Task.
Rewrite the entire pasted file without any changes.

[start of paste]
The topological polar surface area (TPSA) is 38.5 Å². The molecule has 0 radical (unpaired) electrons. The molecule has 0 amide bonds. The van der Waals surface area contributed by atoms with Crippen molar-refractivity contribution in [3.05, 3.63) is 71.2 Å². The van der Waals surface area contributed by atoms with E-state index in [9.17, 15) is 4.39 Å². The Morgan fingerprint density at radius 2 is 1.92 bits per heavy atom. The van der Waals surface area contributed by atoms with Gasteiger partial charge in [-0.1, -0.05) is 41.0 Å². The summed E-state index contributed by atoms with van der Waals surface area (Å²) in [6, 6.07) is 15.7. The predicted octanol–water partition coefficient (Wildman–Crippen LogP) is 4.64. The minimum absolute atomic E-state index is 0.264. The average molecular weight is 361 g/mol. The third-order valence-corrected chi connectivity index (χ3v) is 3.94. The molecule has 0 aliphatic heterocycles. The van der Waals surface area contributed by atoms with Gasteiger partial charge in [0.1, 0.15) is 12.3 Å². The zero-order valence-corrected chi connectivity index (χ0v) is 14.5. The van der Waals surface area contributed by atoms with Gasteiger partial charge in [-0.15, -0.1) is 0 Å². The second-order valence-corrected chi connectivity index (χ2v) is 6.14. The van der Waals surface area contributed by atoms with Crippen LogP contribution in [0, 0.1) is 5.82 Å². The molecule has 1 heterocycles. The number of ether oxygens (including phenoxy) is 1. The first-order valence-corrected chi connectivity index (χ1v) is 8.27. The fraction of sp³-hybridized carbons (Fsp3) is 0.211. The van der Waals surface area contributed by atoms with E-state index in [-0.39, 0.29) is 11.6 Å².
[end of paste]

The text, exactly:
The topological polar surface area (TPSA) is 38.5 Å². The molecule has 0 radical (unpaired) electrons. The molecule has 0 amide bonds. The van der Waals surface area contributed by atoms with Crippen molar-refractivity contribution in [3.05, 3.63) is 71.2 Å². The van der Waals surface area contributed by atoms with E-state index in [9.17, 15) is 4.39 Å². The Morgan fingerprint density at radius 2 is 1.92 bits per heavy atom. The van der Waals surface area contributed by atoms with Gasteiger partial charge in [-0.1, -0.05) is 41.0 Å². The summed E-state index contributed by atoms with van der Waals surface area (Å²) in [6, 6.07) is 15.7. The predicted octanol–water partition coefficient (Wildman–Crippen LogP) is 4.64. The minimum absolute atomic E-state index is 0.264. The average molecular weight is 361 g/mol. The third-order valence-corrected chi connectivity index (χ3v) is 3.94. The molecule has 0 aliphatic heterocycles. The van der Waals surface area contributed by atoms with Gasteiger partial charge in [0.1, 0.15) is 12.3 Å². The zero-order valence-corrected chi connectivity index (χ0v) is 14.5. The van der Waals surface area contributed by atoms with Gasteiger partial charge in [-0.15, -0.1) is 0 Å². The second-order valence-corrected chi connectivity index (χ2v) is 6.14. The van der Waals surface area contributed by atoms with Crippen LogP contribution in [0, 0.1) is 5.82 Å². The molecule has 1 heterocycles. The number of ether oxygens (including phenoxy) is 1. The first-order valence-corrected chi connectivity index (χ1v) is 8.27. The fraction of sp³-hybridized carbons (Fsp3) is 0.211. The van der Waals surface area contributed by atoms with E-state index in [-0.39, 0.29) is 11.6 Å².